FAS 157 and the significance of distress versus bankruptcy

It wasn’t until I read about a massive writedown by a German bank associated with the bankruptcy of Lehman Brothers that I started to connect the dots. But, there is a hidden flaw in our accounting system which accounts for some of the distress associated with the Lehman bankruptcy. And it all leads back to marking to market.

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It wasn’t until I read about a massive writedown by a German bank associated with the bankruptcy of Lehman Brothers that I started to connect the dots. But, there is a hidden flaw in our accounting system which accounts for some of the distress associated with the Lehman bankruptcy. And it all leads back to marking to market.

As you may know, marking to market is a practice mandated under a rule called FAS 157 issued by the Financial Accounting Standards Board (FASB). This ruling has been fairly controversial as the fair value accounting instituted has meant large writedowns as asset values have fallen. FAS 157 is pro-cyclical. Basically, it says that any security which is freely traded in liquid financial markets must be accounted for on balance sheets at the price determined by the marketplace.

On its website FASB says:

The definition of fair value retains the exchange price notion in earlier definitions of fair value. This Statement clarifies that the exchange price is the price in an orderly transaction between market participants to sell the asset or transfer the liability in the market in which the reporting entity would transact for the asset or liability, that is, the principal or most advantageous market for the asset or liability. The transaction to sell the asset or transfer the liability is a hypothetical transaction at the measurement date, considered from the perspective of a market participant that holds the asset or owes the liability. Therefore, the definition focuses on the price that would be received to sell the asset or paid to transfer the liability (an exit price), not the price that would be paid to acquire the asset or received to assume the liability (an entry price).

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What that should mean to you is that financial institutions have been and will continue to write down assets on their balance sheet as they fall in the free market except when prices are the result of a distressed/forced sale. That exception is significant because it gives an out to banks which would be writing down their asset values even more right now.

Back in March, the SEC said the following (my highlighting):

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Fair value assumes the exchange of assets or liabilities in orderly transactions. Under SFAS 157, it is appropriate for you to consider actual market prices, or observable inputs, even when the market is less liquid than historical market volumes, unless those prices are the result of a forced liquidation or distress sale.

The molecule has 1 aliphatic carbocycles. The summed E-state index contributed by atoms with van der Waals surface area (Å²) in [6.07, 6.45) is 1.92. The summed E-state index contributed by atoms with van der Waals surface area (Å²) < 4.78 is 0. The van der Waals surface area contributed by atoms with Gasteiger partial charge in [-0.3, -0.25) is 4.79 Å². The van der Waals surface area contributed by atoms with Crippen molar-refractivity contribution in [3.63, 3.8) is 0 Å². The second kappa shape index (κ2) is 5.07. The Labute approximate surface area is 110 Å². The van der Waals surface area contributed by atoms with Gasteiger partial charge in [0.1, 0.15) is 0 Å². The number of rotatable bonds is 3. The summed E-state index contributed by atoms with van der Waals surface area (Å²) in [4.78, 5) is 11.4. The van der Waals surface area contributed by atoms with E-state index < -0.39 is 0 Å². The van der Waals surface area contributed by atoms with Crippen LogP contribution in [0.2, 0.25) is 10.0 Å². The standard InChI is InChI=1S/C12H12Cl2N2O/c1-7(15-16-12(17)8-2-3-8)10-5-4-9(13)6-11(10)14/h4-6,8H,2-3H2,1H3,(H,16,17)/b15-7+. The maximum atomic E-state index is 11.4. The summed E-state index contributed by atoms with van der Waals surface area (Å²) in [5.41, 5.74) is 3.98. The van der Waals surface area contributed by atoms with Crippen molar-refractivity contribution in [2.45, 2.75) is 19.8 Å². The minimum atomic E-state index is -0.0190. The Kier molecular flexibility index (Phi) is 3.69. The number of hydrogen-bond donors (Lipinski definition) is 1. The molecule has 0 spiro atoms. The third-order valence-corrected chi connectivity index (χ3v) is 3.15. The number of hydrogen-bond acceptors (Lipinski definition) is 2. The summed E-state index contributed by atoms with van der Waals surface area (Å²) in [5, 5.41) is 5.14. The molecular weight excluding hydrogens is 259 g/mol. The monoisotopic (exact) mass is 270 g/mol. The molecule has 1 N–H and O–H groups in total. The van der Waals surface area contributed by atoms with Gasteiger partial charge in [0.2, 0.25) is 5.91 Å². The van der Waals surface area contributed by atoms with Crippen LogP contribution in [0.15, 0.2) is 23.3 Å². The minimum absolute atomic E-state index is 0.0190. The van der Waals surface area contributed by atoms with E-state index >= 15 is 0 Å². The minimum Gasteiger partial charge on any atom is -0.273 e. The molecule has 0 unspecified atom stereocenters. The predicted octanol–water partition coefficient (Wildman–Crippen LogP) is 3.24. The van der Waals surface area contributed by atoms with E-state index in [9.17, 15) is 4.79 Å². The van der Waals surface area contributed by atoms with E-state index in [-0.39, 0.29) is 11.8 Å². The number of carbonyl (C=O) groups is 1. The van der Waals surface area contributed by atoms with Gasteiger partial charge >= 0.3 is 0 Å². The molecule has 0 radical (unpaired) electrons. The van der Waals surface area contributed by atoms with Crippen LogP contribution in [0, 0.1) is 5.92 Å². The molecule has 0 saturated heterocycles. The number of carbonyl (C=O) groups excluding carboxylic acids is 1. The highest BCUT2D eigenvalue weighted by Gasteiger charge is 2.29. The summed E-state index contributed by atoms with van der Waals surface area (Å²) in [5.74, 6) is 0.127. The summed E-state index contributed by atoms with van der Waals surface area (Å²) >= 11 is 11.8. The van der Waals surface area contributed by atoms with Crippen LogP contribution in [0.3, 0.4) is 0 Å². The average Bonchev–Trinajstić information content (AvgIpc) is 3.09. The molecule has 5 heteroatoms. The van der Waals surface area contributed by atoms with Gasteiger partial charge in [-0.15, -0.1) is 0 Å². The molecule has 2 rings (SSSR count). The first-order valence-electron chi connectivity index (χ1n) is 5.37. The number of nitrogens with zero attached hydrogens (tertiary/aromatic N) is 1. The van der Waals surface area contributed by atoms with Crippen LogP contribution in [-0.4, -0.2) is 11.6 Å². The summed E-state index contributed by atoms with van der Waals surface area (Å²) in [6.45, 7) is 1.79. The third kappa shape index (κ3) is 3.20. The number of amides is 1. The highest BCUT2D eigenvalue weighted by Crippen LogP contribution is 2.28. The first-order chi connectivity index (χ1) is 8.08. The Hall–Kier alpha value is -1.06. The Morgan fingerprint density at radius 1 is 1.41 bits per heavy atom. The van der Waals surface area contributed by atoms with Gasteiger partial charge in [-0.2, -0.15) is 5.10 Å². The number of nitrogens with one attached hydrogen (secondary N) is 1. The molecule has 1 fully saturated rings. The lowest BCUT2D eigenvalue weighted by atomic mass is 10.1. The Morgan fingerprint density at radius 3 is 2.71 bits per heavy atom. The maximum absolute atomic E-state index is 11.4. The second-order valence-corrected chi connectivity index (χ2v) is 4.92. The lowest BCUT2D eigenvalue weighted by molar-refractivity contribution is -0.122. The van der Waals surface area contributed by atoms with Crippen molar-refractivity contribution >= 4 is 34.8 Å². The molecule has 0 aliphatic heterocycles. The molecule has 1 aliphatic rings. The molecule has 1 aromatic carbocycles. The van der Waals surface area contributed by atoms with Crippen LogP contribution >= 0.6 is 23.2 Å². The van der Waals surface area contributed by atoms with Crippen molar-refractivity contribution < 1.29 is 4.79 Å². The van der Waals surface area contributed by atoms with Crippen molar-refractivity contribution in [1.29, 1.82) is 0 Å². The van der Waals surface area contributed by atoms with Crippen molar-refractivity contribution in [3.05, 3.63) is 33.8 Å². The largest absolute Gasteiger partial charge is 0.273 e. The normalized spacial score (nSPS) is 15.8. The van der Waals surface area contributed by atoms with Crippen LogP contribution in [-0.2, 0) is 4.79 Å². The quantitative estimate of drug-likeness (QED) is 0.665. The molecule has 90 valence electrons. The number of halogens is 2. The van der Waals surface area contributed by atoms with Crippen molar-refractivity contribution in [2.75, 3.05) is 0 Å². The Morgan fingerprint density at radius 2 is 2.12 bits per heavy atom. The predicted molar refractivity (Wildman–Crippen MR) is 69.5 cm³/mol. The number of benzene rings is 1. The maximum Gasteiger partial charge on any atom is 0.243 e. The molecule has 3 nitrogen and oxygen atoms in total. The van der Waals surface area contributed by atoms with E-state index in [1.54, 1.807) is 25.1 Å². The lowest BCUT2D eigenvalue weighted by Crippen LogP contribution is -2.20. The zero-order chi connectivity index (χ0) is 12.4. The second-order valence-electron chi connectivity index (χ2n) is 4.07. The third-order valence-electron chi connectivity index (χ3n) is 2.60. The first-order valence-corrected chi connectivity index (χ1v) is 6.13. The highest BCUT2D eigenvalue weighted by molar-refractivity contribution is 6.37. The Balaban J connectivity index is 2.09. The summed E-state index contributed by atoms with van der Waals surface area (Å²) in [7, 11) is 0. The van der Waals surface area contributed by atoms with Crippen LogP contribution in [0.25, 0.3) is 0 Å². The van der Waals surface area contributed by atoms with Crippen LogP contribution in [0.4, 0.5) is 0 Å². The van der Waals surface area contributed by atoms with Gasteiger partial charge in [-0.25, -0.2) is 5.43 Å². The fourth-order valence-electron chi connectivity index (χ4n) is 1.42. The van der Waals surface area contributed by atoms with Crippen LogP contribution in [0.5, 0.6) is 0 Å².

Translation: hide your bad assets in Level Three Assets that you are allowed to mark to make believe if you don’t want to mark to market.

But, what happens when a company is not just distressed but goes bankrupt? What happens to the debt issued by that company? What happens to the Credit Default Swaps associated to that company? A ha, this is the problem.

HSH Nordbank AG’s write-down of EUR450 million unveiled earlier this week is largely due to exposure to the collapsed investment bank Lehman Brothers Holdings Inc., a person close to HSH Nordbank told Dow Jones Newswires on Thursday.

A structured credit portfolio with a nominal value of EUR600 million is composed “mainly” of Lehman paper, the person said. On Tuesday the bank said that the value of the portfolio had to be written down to EUR150 million.

In November, HSH Nordbank said its losses from Lehman exposure amounted to EUR140 million.

You see where this is headed? We’re back to mark to market, essentially. Before Lehman went bankrupt, I’m thinking one could mark Lehman CDS paper to make believe. When they went bust, that game was over because the credit event meant it was time to settle and those writedowns came onto the books.

As I see it, this is another reason why Mssrs. Paulson, Bernanke, and Geithner erred in allowing Lehman to go bankrupt in the way they did. If any other company were to go bankrupt the way Lehman did — and if there is a huge volume of CDS paper associated with that company (think General Motors, Citigroup), then…..Bang!

Sources
HSH Nordbank EUR450 Million Write-Down Mainly Due To Lehman Source – CNN Money
Summary of Statement No. 157 – FASB Website
Sample Letter Sent to Public Companies on MD&A Disclosure Regarding the Application of SFAS 157 (Fair Value Measurements) – U.S. Securities and Exchange Commission

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